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It is easier to get more money into a Roth . But Roth vs 401 k can be made even amounts.

6700 in a 401k would equal 5k in a Roth 25% bracket.

You could put 5k in a traditional and 1700 in a deferred annuity and get similar results.

Last edited by mathjak107; 03-09-2014 at 04:04 PM..
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Old 03-09-2014, 03:14 PM
 
2,409 posts, read 2,490,839 times
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Quote:
Originally Posted by mathjak107 View Post
It is easier to get more money into a Roth . But Roth vs 401 k can be made even amounts.

6700 in a 401k would equal 5k in a Roth.

You could put 5k in a traditional and 1700 in a deferred annuity and get similar results.
Exactly. It is when we get to the limits that things get interesting ...

BTW, I'm sure this is just some sort of typo, but a 401k can be a Roth 401k or a Traditional 401k. But I understand what you're saying anyway. You meant Roth vs Traditional
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Old 03-11-2014, 09:01 AM
 
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On further research, I found out that this is also mentioned on Wikipedia: Roth IRA - Wikipedia, the free encyclopedia and Bogleheads: Traditional versus Roth - Bogleheads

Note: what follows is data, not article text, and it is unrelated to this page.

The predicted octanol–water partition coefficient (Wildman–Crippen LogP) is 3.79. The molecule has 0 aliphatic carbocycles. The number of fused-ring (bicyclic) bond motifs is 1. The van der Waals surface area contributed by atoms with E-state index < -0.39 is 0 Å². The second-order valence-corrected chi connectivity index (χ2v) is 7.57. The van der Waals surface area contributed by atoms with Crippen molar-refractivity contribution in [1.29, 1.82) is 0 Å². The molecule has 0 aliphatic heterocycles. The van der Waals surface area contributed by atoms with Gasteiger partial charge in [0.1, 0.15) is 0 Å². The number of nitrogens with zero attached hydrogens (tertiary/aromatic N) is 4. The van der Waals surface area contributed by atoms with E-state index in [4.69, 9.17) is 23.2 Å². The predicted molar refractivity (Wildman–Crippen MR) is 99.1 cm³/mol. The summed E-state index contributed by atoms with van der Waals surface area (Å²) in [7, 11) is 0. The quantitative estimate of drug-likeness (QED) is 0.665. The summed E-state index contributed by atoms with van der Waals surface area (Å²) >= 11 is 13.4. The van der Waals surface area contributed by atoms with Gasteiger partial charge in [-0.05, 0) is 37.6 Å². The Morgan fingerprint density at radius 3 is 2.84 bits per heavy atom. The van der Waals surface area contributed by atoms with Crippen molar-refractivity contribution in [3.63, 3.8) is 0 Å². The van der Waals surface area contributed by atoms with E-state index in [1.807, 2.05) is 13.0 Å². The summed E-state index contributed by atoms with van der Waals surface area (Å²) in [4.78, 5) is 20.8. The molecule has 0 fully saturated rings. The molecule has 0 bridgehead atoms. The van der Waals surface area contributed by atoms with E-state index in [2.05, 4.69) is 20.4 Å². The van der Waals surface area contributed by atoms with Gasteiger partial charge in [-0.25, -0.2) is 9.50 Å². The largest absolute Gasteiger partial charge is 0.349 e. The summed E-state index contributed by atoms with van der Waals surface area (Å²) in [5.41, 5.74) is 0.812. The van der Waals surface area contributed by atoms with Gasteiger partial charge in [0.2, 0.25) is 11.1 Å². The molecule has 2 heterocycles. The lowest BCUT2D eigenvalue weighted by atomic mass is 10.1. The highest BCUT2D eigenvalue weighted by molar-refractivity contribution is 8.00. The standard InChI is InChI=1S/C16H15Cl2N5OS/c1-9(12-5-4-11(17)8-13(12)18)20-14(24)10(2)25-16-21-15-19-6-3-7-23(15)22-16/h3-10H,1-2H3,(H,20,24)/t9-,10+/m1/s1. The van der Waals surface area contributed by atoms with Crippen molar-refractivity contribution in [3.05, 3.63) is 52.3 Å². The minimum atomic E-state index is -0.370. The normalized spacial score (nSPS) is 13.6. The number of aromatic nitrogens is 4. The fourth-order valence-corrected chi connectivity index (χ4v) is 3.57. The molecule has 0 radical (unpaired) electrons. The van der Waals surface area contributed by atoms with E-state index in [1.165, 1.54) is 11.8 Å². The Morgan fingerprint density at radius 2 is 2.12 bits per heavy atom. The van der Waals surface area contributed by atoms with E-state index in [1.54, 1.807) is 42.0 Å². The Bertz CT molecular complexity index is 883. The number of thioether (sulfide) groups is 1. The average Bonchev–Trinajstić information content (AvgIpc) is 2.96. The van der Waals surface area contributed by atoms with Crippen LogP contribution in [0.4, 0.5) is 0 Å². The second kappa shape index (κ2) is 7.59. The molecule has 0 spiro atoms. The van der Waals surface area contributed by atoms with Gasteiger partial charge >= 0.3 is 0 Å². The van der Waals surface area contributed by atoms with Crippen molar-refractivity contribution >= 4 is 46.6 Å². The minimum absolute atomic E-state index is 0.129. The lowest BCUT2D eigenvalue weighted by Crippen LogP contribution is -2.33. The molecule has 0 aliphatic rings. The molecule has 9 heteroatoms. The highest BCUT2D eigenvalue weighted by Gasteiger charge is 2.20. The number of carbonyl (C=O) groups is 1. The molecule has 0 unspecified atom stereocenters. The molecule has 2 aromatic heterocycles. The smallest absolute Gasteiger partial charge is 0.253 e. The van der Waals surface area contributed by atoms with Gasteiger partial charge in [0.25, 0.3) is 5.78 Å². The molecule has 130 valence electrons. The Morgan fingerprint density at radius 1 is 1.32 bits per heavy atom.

It's surprising how few people know about this.
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Old 03-11-2014, 09:10 AM
 
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but paying the taxes with money from outside the traditional like you do the roth will cut that difference down to almost no difference depending what you do with the tax money over the years.

unlike the roth , with the traditional you are still sitting on that after tax tax money you didn't pay up front.
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Old 03-11-2014, 09:51 AM
 
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Quote:
Originally Posted by mathjak107 View Post
but paying the taxes with money from outside the traditional like you do the roth will cut that difference down to almost no difference depending what you do with the tax money over the years.

unlike the roth , with the traditional you are still sitting on that after tax tax money you didn't pay up front.
Whatever you do with the tax money is not going to be tax-advantaged. This is precisely the reason for the existence of the retirement savings accounts: Roth/Traditional 401k/IRA.

Do you see what Iím talking about?

If not, letís do some math:
Letís assume that income tax is always 25%, and capital gains tax is 15%, and return is 10x.
Letís say, for the sake of round numbers, the contribution limit is 40k for both the Roth and the Traditional. And letís say we have 50k pre-tax, or 40k post-tax to invest.

You contribute everything, 40k post-tax to Roth. You end up with 400k.